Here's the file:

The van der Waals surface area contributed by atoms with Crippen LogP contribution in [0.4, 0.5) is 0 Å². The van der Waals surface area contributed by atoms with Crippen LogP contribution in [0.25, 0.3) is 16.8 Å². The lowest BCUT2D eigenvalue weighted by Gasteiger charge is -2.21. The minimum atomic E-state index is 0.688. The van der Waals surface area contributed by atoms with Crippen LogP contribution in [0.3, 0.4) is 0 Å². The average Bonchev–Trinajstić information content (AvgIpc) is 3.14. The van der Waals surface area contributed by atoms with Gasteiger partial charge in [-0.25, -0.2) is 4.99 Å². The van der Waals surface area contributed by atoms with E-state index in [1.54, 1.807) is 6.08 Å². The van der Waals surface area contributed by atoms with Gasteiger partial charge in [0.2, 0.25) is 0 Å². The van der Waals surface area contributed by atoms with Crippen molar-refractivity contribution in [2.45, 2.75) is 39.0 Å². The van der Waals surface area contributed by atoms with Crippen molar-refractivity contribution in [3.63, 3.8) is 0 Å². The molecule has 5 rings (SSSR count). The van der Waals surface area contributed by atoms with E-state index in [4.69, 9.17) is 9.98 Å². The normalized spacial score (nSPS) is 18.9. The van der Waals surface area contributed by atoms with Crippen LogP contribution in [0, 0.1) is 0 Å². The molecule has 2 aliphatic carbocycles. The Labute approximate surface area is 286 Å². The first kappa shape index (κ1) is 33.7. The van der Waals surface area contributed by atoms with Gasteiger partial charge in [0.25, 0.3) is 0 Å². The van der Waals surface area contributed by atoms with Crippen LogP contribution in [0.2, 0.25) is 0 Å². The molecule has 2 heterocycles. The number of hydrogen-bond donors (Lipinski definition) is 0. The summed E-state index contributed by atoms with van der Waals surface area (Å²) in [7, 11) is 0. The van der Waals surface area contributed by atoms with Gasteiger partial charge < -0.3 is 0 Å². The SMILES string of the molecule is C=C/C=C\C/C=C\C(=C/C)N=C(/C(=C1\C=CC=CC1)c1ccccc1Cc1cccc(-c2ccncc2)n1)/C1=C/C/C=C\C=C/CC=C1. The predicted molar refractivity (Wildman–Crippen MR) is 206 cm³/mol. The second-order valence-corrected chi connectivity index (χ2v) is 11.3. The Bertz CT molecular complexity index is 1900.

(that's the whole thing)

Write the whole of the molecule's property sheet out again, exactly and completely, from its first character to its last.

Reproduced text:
The van der Waals surface area contributed by atoms with Crippen LogP contribution in [0.4, 0.5) is 0 Å². The van der Waals surface area contributed by atoms with Crippen LogP contribution in [0.25, 0.3) is 16.8 Å². The lowest BCUT2D eigenvalue weighted by Gasteiger charge is -2.21. The minimum atomic E-state index is 0.688. The van der Waals surface area contributed by atoms with Crippen LogP contribution in [0.3, 0.4) is 0 Å². The average Bonchev–Trinajstić information content (AvgIpc) is 3.14. The van der Waals surface area contributed by atoms with Gasteiger partial charge in [-0.25, -0.2) is 4.99 Å². The van der Waals surface area contributed by atoms with E-state index in [1.54, 1.807) is 6.08 Å². The van der Waals surface area contributed by atoms with Gasteiger partial charge in [0.2, 0.25) is 0 Å². The van der Waals surface area contributed by atoms with Crippen molar-refractivity contribution in [2.45, 2.75) is 39.0 Å². The van der Waals surface area contributed by atoms with Crippen molar-refractivity contribution in [3.63, 3.8) is 0 Å². The molecule has 5 rings (SSSR count). The van der Waals surface area contributed by atoms with E-state index in [4.69, 9.17) is 9.98 Å². The normalized spacial score (nSPS) is 18.9. The van der Waals surface area contributed by atoms with Crippen LogP contribution in [0, 0.1) is 0 Å². The molecule has 2 aliphatic carbocycles. The Labute approximate surface area is 286 Å². The first kappa shape index (κ1) is 33.7. The van der Waals surface area contributed by atoms with Gasteiger partial charge in [0.25, 0.3) is 0 Å². The van der Waals surface area contributed by atoms with Crippen LogP contribution in [0.2, 0.25) is 0 Å². The molecule has 2 heterocycles. The number of hydrogen-bond donors (Lipinski definition) is 0. The summed E-state index contributed by atoms with van der Waals surface area (Å²) in [7, 11) is 0. The van der Waals surface area contributed by atoms with Gasteiger partial charge < -0.3 is 0 Å². The SMILES string of the molecule is C=C/C=C\C/C=C\C(=C/C)N=C(/C(=C1\C=CC=CC1)c1ccccc1Cc1cccc(-c2ccncc2)n1)/C1=C/C/C=C\C=C/CC=C1. The predicted molar refractivity (Wildman–Crippen MR) is 206 cm³/mol. The second-order valence-corrected chi connectivity index (χ2v) is 11.3. The Bertz CT molecular complexity index is 1900.